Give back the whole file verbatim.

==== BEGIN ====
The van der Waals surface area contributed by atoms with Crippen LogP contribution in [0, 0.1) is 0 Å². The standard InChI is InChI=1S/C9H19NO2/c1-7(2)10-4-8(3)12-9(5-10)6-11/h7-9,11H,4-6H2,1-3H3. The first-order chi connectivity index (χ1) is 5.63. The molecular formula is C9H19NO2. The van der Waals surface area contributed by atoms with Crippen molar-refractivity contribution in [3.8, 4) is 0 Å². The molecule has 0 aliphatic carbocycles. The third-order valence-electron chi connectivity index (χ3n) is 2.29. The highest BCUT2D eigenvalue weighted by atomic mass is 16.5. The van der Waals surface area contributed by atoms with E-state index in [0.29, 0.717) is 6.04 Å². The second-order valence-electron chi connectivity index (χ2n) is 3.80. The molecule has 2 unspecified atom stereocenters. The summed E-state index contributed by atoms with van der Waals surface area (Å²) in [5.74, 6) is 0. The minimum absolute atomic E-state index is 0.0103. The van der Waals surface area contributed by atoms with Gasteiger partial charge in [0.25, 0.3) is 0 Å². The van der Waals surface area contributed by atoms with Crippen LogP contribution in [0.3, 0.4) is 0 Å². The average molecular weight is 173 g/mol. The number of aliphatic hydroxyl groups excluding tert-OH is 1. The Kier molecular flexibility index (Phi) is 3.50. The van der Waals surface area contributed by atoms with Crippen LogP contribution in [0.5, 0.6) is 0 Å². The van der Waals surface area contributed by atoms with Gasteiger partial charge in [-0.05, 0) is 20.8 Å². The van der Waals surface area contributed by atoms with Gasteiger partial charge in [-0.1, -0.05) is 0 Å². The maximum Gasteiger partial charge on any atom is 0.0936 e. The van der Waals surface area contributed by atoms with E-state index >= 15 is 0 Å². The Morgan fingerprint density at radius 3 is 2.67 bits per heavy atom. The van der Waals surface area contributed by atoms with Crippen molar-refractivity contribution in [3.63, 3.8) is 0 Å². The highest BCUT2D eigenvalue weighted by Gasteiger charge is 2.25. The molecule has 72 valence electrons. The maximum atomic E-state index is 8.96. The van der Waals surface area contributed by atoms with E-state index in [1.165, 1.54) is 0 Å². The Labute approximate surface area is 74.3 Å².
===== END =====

The van der Waals surface area contributed by atoms with Crippen LogP contribution in [0, 0.1) is 0 Å². The standard InChI is InChI=1S/C9H19NO2/c1-7(2)10-4-8(3)12-9(5-10)6-11/h7-9,11H,4-6H2,1-3H3. The first-order chi connectivity index (χ1) is 5.63. The molecular formula is C9H19NO2. The van der Waals surface area contributed by atoms with Crippen molar-refractivity contribution in [3.8, 4) is 0 Å². The molecule has 0 aliphatic carbocycles. The third-order valence-electron chi connectivity index (χ3n) is 2.29. The highest BCUT2D eigenvalue weighted by atomic mass is 16.5. The van der Waals surface area contributed by atoms with E-state index in [0.29, 0.717) is 6.04 Å². The second-order valence-electron chi connectivity index (χ2n) is 3.80. The molecule has 2 unspecified atom stereocenters. The summed E-state index contributed by atoms with van der Waals surface area (Å²) in [5.74, 6) is 0. The minimum absolute atomic E-state index is 0.0103. The van der Waals surface area contributed by atoms with Gasteiger partial charge in [0.25, 0.3) is 0 Å². The van der Waals surface area contributed by atoms with Crippen LogP contribution in [0.3, 0.4) is 0 Å². The average molecular weight is 173 g/mol. The number of aliphatic hydroxyl groups excluding tert-OH is 1. The Kier molecular flexibility index (Phi) is 3.50. The van der Waals surface area contributed by atoms with Crippen LogP contribution in [0.5, 0.6) is 0 Å². The van der Waals surface area contributed by atoms with Gasteiger partial charge in [-0.05, 0) is 20.8 Å². The van der Waals surface area contributed by atoms with Gasteiger partial charge in [-0.1, -0.05) is 0 Å². The maximum Gasteiger partial charge on any atom is 0.0936 e. The van der Waals surface area contributed by atoms with E-state index >= 15 is 0 Å². The Morgan fingerprint density at radius 3 is 2.67 bits per heavy atom. The van der Waals surface area contributed by atoms with Crippen molar-refractivity contribution in [3.63, 3.8) is 0 Å². The highest BCUT2D eigenvalue weighted by Gasteiger charge is 2.25. The molecule has 72 valence electrons. The maximum atomic E-state index is 8.96. The van der Waals surface area contributed by atoms with E-state index in [1.165, 1.54) is 0 Å². The Labute approximate surface area is 74.3 Å².